Stop Trying to Make “Hail Satan” Happen, Greg Abbott (UPDATED)

Greg Abbott never could decide exactly how to respond to the stunt planned by his former staffer, Lorenzo Garcia, who is currently the UT chapter chair of Young Conservatives of Texas. As Joe Deshotel describes at Burnt Orange Report, he first threw Garcia under the bus, but then decided this was a good opportunity for political cheap shots. Most notable, of course, was his attempt to resurrect the “Hail Satan” nontroversy from this summer. He couldn’t even do that right, of course, claiming that it was a series of chants during Wendy Davis’ filibuster. It actually occurred during the protests that started with the second special session, and by all appearances it was actually a handful (at most) of kids who clearly did not realize that many people would actually take them seriously.

I tried to find any media coverage of the incident that wasn’t overblown and sensational. U.S. News and World Report called it heckling, which seems fair. The Blaze offered a grudgingly fair assessment with a shout-out to the nutters: “Obviously, it is much more likely that the abortion supporters were chanting ‘Hail Satan!’ to mock pro-lifers rather than actually hailing Lucifer, but anything is possible.” Of course, Natural News (via Infowars, of course), let the crazy fly:

Obviously, not all abortion activists are Satan worshippers, but you’ll notice that none of them have denounced the Satanists, either. By failing to denounce it, they effectively embrace and welcome Satan worship as part of their cause. [Emphasis in original.]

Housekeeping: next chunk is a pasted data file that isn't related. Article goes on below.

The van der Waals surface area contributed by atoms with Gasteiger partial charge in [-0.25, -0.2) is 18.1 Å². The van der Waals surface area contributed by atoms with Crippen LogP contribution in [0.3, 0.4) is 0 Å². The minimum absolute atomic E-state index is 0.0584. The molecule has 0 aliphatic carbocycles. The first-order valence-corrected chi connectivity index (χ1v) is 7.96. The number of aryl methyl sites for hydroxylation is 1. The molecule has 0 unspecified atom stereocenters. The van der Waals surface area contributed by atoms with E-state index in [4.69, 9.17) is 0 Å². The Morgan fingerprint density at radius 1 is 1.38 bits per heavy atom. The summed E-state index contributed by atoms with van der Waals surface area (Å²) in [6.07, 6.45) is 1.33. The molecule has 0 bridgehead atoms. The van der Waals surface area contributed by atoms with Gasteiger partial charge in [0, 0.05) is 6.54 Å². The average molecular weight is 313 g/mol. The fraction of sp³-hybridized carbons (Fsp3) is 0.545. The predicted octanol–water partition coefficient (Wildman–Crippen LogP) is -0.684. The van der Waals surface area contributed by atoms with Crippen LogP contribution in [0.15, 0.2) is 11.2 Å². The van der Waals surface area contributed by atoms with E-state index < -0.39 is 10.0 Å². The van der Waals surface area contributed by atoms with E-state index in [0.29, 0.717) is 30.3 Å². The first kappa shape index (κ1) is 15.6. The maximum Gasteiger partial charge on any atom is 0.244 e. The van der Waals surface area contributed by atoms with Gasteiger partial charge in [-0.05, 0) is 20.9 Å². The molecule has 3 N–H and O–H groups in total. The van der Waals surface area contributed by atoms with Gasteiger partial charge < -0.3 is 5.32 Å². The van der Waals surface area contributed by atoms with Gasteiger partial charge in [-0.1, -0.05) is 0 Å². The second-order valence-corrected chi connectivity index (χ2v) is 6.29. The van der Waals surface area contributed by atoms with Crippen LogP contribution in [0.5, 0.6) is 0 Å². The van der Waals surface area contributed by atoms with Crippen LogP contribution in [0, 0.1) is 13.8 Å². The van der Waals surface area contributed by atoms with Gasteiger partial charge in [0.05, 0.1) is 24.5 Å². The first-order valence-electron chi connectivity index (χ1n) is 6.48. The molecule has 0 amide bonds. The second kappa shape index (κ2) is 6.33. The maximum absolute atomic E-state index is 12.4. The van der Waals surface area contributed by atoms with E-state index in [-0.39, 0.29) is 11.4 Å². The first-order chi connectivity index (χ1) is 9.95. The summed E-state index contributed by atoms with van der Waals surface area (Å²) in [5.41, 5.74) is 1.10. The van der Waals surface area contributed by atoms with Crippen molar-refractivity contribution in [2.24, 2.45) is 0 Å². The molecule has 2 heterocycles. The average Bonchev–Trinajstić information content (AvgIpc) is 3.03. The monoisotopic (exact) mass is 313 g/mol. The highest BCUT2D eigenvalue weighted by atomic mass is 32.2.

Somewhat hilariously, the episode drew the ire of actual Satanists: Continue reading


You Can’t Argue With Folks Who See a Different Reality Than You

The following is an excerpt from a conversation between Washington Post reporter Jonathan Capehart and Belmont, NC resident David Jackson:

Capehart: [Y]ou — and correct me if I’m wrong, I’ve been listening to you these last few minutes — you don’t think President Obama loves this country?

Jackson: Not at all. Not one bit, not one breath that comes out of his body.

Capehart: So why would he run for president of a country that he doesn’t love?

Jackson: Because he wanted to change it.

Capehart: And change into what?

Continue reading


Quick Reference Guide to the Shutdown/Debt Ceiling Deal

I haven’t written much about the government shutdown debacle of the past 2+ weeks, partly because of the Thumper Rule (“If you can’t say something nice…” Not that I ever really follow that rule.) I am still gathering my thoughts about the almost-literally-last-minute deal that seems to have kicked the can down the road a bit.